Monday, March 14, 2005

Video News Releases, Propaganda and the Media

Yesterday's New York Times had an absolute must-read article on the Bush "message machine" and its ability to get "video news releases" (VNRs) placed, in many cases unedited, on local news programs. In many ways, I don't blame the Bush administration for using this tactic - VNRs are just sophisticated examples of the kind of spin you see daily in the White House press briefings. No one expects political actors to offer criticisms of their own positions and programs. And few would argue that, in the age of 24/7 news cycles, political actors should not actively attempt to get their messages out.

But does this tactic amount to domestic "propaganda," which by law cannot be disseminated by the government? Determining what counts as "propaganda" is a tricky endeavor. What, for example, makes these VNRs different from run-of-the-mill press releases? One thing is that press releases are distributed on agency letterhead and, as a result, anyone reading them knows exactly who the source is. Because the distribution of VNRs is rather complex, the provenance of the piece may not be obvious. So local news stations may very well think that the piece was produced by their parent network.

Does this mean the government have an obligation to make it crystal clear that it is the source of a VNR? I think so, though failure to meet this obligation probably isn't a gross ethical violation. At any rate, most of the VNRs do contain some hint of the original source. For example, one piece for the Agriculture Department ends, "In Princess Anne, Maryland, I'm Pat O'Leary reporting for the U.S. Department of Agriculture." It may be brief - and may not be enough to tip the average viewer to what's going on - but I think it meets the government's obligation for sourcing. (Of course, some VNRs have been tailored for certain stations, as in the case of one Ag Department piece for an Illinois station that ended, "With the U.S.D.A., I'm Bob Ellison, reporting for 'The Morning Show'." That can sound as though Ellison is "on location with the U.S.D.A." This is more problematic.) Ultimately, the sourcing on these things is blurry, but as long as there's no disinformation in them, I think they're acceptable.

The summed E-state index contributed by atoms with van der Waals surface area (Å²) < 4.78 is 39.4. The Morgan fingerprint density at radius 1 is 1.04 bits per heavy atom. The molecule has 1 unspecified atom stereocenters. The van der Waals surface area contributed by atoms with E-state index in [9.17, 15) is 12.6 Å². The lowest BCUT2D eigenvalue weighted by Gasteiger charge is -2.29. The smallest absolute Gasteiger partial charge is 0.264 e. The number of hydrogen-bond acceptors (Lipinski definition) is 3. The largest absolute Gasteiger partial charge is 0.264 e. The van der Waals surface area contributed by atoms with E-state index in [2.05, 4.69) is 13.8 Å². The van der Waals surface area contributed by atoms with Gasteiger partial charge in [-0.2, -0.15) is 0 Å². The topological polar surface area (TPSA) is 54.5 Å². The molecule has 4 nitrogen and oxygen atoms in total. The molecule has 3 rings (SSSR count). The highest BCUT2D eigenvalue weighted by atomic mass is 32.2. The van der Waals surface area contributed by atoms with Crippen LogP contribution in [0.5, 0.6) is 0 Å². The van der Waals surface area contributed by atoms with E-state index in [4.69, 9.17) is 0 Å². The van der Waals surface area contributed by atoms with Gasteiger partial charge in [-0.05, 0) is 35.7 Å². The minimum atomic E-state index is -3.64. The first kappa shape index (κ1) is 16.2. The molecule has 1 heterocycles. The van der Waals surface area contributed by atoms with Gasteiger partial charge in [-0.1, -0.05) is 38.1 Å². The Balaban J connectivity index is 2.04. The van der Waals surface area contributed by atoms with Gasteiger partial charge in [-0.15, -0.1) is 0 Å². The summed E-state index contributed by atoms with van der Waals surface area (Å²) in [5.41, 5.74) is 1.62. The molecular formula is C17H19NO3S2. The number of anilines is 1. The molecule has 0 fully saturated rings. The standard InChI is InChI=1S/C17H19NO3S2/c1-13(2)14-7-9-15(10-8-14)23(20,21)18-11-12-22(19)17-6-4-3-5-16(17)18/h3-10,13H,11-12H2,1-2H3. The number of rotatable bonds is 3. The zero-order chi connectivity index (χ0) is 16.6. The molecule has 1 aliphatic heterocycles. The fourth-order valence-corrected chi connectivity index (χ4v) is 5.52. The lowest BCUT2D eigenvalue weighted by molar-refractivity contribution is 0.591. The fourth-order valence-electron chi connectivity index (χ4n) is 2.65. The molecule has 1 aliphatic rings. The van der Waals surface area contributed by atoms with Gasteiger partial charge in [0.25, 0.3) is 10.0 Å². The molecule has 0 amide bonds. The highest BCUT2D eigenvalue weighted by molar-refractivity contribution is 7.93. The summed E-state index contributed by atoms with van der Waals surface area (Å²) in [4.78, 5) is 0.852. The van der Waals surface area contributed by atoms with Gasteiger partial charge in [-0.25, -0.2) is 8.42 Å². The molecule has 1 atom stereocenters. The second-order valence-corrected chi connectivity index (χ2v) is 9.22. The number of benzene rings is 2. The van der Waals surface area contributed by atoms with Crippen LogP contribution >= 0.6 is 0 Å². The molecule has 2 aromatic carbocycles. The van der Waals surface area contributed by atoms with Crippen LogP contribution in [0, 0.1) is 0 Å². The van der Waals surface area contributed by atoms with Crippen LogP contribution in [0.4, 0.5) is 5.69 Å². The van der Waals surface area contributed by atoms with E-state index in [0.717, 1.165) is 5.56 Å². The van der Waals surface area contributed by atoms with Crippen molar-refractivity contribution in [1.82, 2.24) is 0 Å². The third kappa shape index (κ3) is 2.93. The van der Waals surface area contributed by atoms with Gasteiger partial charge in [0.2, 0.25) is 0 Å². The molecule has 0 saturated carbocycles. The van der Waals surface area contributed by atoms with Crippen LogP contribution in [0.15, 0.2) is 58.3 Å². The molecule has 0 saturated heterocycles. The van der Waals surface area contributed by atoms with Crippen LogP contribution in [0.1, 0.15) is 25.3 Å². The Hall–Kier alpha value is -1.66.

Far more troubling is the way local news stations use VNRs. The news directors the Times reporters talked to said they don't run them, but in fact they were shown to have done so. Local stations are under pressure to do more with fewer resources and this makes it hard to resist a pre-packaged news segment, even if it isn't really a news segment at all. Add to that the basic shoddiness of so many local television news divisions and this is fertile hunting ground for public relations specialists. Networks and local affiliates ought to simply prohibit the use of VNRs in any form. Until they do, the average viewer won't really know if they're watching neutral reporting or propaganda.


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